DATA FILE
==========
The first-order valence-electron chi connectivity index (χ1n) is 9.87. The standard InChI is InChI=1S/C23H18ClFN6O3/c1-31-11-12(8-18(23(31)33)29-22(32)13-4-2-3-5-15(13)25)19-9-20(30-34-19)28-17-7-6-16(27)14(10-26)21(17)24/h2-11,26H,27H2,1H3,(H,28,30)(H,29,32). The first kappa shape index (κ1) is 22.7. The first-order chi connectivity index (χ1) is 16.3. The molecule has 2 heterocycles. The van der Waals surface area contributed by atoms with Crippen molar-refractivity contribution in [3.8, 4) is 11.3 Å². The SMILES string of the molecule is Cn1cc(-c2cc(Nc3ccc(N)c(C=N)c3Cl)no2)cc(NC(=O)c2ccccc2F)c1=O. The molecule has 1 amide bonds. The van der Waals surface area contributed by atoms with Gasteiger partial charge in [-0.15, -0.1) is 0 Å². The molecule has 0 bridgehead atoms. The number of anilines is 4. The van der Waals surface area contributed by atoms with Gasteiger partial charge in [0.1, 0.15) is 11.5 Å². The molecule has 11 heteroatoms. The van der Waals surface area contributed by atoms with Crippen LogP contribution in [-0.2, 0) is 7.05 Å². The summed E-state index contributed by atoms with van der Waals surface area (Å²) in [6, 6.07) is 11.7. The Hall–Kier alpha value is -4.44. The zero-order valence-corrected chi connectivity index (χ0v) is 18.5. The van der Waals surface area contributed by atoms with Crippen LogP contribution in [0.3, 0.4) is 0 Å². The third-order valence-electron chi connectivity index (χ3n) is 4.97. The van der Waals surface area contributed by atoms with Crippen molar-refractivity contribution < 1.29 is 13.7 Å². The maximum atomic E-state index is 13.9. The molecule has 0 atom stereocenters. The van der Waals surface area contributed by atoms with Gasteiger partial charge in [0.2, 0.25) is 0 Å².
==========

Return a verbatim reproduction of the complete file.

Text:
The first-order valence-electron chi connectivity index (χ1n) is 9.87. The standard InChI is InChI=1S/C23H18ClFN6O3/c1-31-11-12(8-18(23(31)33)29-22(32)13-4-2-3-5-15(13)25)19-9-20(30-34-19)28-17-7-6-16(27)14(10-26)21(17)24/h2-11,26H,27H2,1H3,(H,28,30)(H,29,32). The first kappa shape index (κ1) is 22.7. The first-order chi connectivity index (χ1) is 16.3. The molecule has 2 heterocycles. The van der Waals surface area contributed by atoms with Crippen molar-refractivity contribution in [3.8, 4) is 11.3 Å². The SMILES string of the molecule is Cn1cc(-c2cc(Nc3ccc(N)c(C=N)c3Cl)no2)cc(NC(=O)c2ccccc2F)c1=O. The molecule has 1 amide bonds. The van der Waals surface area contributed by atoms with Gasteiger partial charge in [-0.15, -0.1) is 0 Å². The molecule has 0 bridgehead atoms. The number of anilines is 4. The van der Waals surface area contributed by atoms with Gasteiger partial charge in [0.1, 0.15) is 11.5 Å². The molecule has 11 heteroatoms. The van der Waals surface area contributed by atoms with Crippen LogP contribution in [-0.2, 0) is 7.05 Å². The summed E-state index contributed by atoms with van der Waals surface area (Å²) in [6, 6.07) is 11.7. The Hall–Kier alpha value is -4.44. The zero-order valence-corrected chi connectivity index (χ0v) is 18.5. The van der Waals surface area contributed by atoms with Crippen LogP contribution in [0.3, 0.4) is 0 Å². The third-order valence-electron chi connectivity index (χ3n) is 4.97. The van der Waals surface area contributed by atoms with Crippen molar-refractivity contribution < 1.29 is 13.7 Å². The maximum atomic E-state index is 13.9. The molecule has 0 atom stereocenters. The van der Waals surface area contributed by atoms with Gasteiger partial charge in [0.2, 0.25) is 0 Å².